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Books: If I Had Lunch with C. S. Lewis

July 8, 2014

Last summer I read a biography of C. S. Lewis as part of the Tyndale Summer Reading program. When I saw that this summer’s list includes another book by Alister McGrath, If I Had Lunch with C. S. Lewis: Exploring the Ideas of C. S. Lewis on the Meaning of Life, I was immediately intrigued and added it to my list of books to read.

The biography had certainly been interesting, but long and sometimes overly detailed. McGrath says in the preface to this new book that a lot of people want to learn from C. S. Lewis, more than to learn about him. That was definitely how I felt after slogging through the biography, and since McGrath had indicated in that book that he was planning to also write a book about the ideas of C. S. Lewis, I looked forward to reading it. I don’t know if this book is what he was talking about, but the idea of imagined lunches with Lewis seemed very attractive.

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Books: Captive in Iran

July 4, 2014

I vaguely remember having heard about Maryam Rostampour and Marziyeh Amirizadeh when they were in the news so much a few years ago. When I first saw a headline (on the internet) about two single women arrested for distributing Bibles in Iran, I first assumed they were missionaries from another country, perhaps from the U.S.

Then I learned that they were Iranian themselves, and that the charges against them were also about apostasy. It is not illegal in Iran to be a Christian, but it is a capital offense to convert from Islam to Christianity. I suppose I may have wondered how they came to faith in Christ. But I really don’t think I paid a lot of attention to their story at that time.

When I recently reviewed Tyndale Summer Reading Program book list for this year, I decided that Captive in Iran: A Remarkable True Story of Hope and Triumph amid the Horror of Tehran’s Brutal Evin Prison would be one of the first books I would read. I spend much of last week reading it, and I am still trying to sort out my reactions to it.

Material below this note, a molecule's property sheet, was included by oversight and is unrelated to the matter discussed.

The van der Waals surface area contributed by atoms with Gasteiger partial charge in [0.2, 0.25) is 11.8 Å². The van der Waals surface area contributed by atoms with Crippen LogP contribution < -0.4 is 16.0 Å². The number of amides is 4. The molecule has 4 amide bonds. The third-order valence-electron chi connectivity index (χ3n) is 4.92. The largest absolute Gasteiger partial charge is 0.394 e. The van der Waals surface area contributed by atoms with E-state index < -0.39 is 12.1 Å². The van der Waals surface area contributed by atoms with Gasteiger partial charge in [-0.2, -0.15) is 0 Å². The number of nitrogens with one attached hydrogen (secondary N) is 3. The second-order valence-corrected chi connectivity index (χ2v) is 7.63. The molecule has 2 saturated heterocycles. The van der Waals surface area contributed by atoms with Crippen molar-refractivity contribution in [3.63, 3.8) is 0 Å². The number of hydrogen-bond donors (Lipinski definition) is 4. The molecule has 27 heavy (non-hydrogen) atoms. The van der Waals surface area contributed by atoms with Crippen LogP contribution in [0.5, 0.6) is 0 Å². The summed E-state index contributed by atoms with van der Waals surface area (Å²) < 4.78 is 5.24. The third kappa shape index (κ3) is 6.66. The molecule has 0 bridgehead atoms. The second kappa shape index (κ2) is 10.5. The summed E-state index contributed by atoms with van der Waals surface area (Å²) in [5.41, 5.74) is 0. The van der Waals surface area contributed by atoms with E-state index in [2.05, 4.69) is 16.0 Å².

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Books: Sparrow Migrations

June 19, 2014

The premise of Sparrow Migrations intrigued me – “a 12-year-old boy with autism, witnesses the ‘Miracle on the Hudson’ from a sightseeing ferry and becomes obsessed with the birds that caused the plane crash.” Other characters are on the ferry or the plane that landed in the Hudson, and while they seem to have nothing else in common with each other, their lives intersect over the course of the novel.

In an author Q&A, Cari Noga explains that she wanted to write about “ordinary people transformed by an extraordinary event –and by each other.” Furthermore, she wanted to make it a “braided narrative” – “multiple story lines that intertwine.” So once she had an initial idea for the novel, she had to find some other characters and conflicts to form the other strands of the braid.

I was not at all surprised to learn that the idea for the story started with Robby, the boy with autism. He is the most fully-developed character. The parts of the story dealing with him and his parents, and their struggles in parenting someone with autism, draw the reader into the characters’ minds and emotions in all their complexity as they deal with a variety of situations. Since the author and her husband have a boy with autism, it is hardly surprising that she can portray their experiences so well.

The other characters, in contrast, were add-ons created for the sake of the “braided narrative,” and their conflicts are those that the author thought would be interesting to deal with. Noga presumably does not have the same personal experiences to draw on with a couple dealing with infertility or a pastor’s wife dealing with homosexuality, and these characters do not come across with the same depth. Read the rest of this entry »